The controversial “in-house” chronograph from TAG Heuer.


De Fifth Wrist.

Esta entrada se publicó originalmente en Fifth Wrist el .


To me, this is a special watch. I remember the first time I saw it in a magazine, I had to have it and it took quite a while before the watch was actually available for sale. I remember waiting ages for it to finally come out and it was my first “real” mechanical watch and was given to me by my father. History: The watch was launched to celebrate 150 years of TAG Heuer, they had developed their first “in-house” chronograph. At the time, I had no idea how controversial this movement was. Heck, at the time, I didn’t even know what “in-house” meant. All I knew it was a TAG, it was automatic, you could see the movement and you could time things. To me, that was all that was important.

Turns out, TAG purchased the rights for this movement in 1997 from Seiko, they changed a few things, had 22 suppliers deliver parts and called it their “in-house” movement. It wasn’t until many years later when I was doing some research that I found out this movement really needed some large quotation marks around the “”””IN-HOUSE”””” statement. I sat back and thought about it, well I love controversy, so this watch fitted in well for me. Specs: 41mm x 15.4mm so it will wear pretty nice on most wrists although it is a bit on the thick side. Automatic column wheel chronograph with 40-50hr power reserve depending on if you are using the chronograph function or not, 30 min counter at 12 o’clock, 12 hour counter at 6 o’clock , sub seconds at 9 o’clock and a discrete date at 6 o’clock. The pusher action is very nice to use, a real tactile pleasure and makes a “tink” sound each time you activate. The crown is very smooth winding but it could be a bit bigger and it sometimes hard to wind with your fingers aren’t completely dry.

Originally, I bought the watch on the leather strap, it lasted about 2 grueling Australian summers before the smell was unbearable and I needed to buy the bracelet because the replacement TAG OEM leather strap was an eye watering $945 AUD. I tried for ages to buy the strap in Australia but unfortunately TAG made this very difficult and impossible so I was lucky enough to come by a bracelet in a TAG boutique in the USA. I can’t forget the sexy Carrera lugs, they are just too cool for school. The watch gets noticed, to most non watch people, they know what a TAG is and they certainly comment on it. These days it doesn’t get much wrist time but it will always be special and just by doing this review I am excited to wear it again a bit more often.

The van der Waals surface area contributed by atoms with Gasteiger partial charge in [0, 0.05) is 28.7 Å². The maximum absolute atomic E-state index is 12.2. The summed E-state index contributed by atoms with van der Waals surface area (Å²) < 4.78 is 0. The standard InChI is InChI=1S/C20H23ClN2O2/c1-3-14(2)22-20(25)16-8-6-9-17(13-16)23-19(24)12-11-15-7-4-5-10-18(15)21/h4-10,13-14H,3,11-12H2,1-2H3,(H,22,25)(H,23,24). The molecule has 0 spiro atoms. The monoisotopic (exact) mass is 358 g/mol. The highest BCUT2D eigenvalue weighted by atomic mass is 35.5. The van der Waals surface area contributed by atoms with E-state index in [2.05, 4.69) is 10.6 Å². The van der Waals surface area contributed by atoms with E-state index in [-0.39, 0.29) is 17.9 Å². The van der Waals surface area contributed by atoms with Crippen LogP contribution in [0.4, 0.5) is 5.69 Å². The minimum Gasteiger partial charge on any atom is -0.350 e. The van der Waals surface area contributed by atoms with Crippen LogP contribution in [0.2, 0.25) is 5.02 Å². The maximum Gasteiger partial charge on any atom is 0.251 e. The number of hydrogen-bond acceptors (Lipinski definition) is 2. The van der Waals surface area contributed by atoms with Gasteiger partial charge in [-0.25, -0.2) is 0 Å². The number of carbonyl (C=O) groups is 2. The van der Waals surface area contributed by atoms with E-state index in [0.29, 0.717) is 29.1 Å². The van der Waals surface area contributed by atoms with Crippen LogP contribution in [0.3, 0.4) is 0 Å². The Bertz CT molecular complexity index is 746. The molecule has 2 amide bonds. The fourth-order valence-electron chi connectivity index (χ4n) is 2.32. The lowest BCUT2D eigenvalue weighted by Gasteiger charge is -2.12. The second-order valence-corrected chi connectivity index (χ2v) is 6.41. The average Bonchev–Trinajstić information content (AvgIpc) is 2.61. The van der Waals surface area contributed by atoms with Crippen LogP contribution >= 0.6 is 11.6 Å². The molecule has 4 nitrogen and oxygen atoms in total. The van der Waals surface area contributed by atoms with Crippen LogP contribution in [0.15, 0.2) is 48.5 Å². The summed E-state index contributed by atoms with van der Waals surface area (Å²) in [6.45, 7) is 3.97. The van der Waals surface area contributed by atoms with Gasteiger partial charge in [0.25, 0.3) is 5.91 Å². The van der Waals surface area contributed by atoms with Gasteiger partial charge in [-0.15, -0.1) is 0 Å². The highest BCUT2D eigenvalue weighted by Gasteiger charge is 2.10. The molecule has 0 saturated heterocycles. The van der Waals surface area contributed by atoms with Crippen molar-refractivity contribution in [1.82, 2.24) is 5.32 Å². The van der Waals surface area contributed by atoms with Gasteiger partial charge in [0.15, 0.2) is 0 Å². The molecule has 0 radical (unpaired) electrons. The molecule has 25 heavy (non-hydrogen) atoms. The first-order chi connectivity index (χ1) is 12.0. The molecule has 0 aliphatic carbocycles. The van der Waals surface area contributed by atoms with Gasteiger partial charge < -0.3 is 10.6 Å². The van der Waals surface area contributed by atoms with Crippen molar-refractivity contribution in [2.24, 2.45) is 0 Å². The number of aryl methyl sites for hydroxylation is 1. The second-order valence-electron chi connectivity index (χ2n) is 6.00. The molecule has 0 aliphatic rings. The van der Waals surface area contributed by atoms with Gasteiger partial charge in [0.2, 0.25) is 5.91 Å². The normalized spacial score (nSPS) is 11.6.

Why I love it: For me, it was the gateway to a humongous rabbit hole that I am really glad I went down. If not for this watch I could have been stealing cars or finding something more productive to do with my spare time. Collecting watches is a journey, like some things, if you had your time again or in hindsight, you might do things differently. In the case of this watch that is probably true, but as I am getting older and more into the hobby, you realise that most people that go deep into this hobby didn’t start with an AP or Rolex, it was TAG, Tudor or the like that really cemented the fact that a journey was to follow. I did try to sell this watch once when I was raising funds for a new piece and I am glad the dealers offers were so low that I opted to keep saving and spare the watch. Being a gift, I shouldn’t have ever thought about it but we all make mistakes and I’m glad I didn’t sell it. Love TAG or hate TAG, I owe a lot to them, I would never have met so many people or tried on and researched so many watches if it wasn’t for this 1887 Chronograph.

The Review


  • Blue column wheel takes centre stage
  • Historical Carrera lugs and profile we have come to love. Elegant but sporty
  • Pump pushers work like a dream and sound great


  • Lume is “meh”
  • Chronograph sub dials are hard to read
  • Its pretty thick at 15.4mm

Review Breakdown

  • Quality 0%
  • Style 0%
  • Value 0%
  • Wearability 0%

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